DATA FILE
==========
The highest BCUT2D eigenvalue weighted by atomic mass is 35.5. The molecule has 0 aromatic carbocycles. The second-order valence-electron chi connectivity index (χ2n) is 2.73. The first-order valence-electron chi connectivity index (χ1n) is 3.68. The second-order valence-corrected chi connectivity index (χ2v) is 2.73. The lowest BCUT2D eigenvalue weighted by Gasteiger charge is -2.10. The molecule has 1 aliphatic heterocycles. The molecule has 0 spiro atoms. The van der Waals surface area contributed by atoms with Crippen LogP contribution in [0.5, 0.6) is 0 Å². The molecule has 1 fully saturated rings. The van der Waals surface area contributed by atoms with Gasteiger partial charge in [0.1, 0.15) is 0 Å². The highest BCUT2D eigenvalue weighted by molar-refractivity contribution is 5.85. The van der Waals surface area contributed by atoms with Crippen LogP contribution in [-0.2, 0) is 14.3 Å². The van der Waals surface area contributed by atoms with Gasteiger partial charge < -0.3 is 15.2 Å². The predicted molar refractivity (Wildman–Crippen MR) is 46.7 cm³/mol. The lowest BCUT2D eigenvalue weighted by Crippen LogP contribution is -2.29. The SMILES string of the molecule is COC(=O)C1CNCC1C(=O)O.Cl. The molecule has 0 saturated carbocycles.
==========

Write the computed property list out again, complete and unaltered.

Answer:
The highest BCUT2D eigenvalue weighted by atomic mass is 35.5. The molecule has 0 aromatic carbocycles. The second-order valence-electron chi connectivity index (χ2n) is 2.73. The first-order valence-electron chi connectivity index (χ1n) is 3.68. The second-order valence-corrected chi connectivity index (χ2v) is 2.73. The lowest BCUT2D eigenvalue weighted by Gasteiger charge is -2.10. The molecule has 1 aliphatic heterocycles. The molecule has 0 spiro atoms. The van der Waals surface area contributed by atoms with Crippen LogP contribution in [0.5, 0.6) is 0 Å². The molecule has 1 fully saturated rings. The van der Waals surface area contributed by atoms with Gasteiger partial charge in [0.1, 0.15) is 0 Å². The highest BCUT2D eigenvalue weighted by molar-refractivity contribution is 5.85. The van der Waals surface area contributed by atoms with Crippen LogP contribution in [-0.2, 0) is 14.3 Å². The van der Waals surface area contributed by atoms with Gasteiger partial charge < -0.3 is 15.2 Å². The predicted molar refractivity (Wildman–Crippen MR) is 46.7 cm³/mol. The lowest BCUT2D eigenvalue weighted by Crippen LogP contribution is -2.29. The SMILES string of the molecule is COC(=O)C1CNCC1C(=O)O.Cl. The molecule has 0 saturated carbocycles.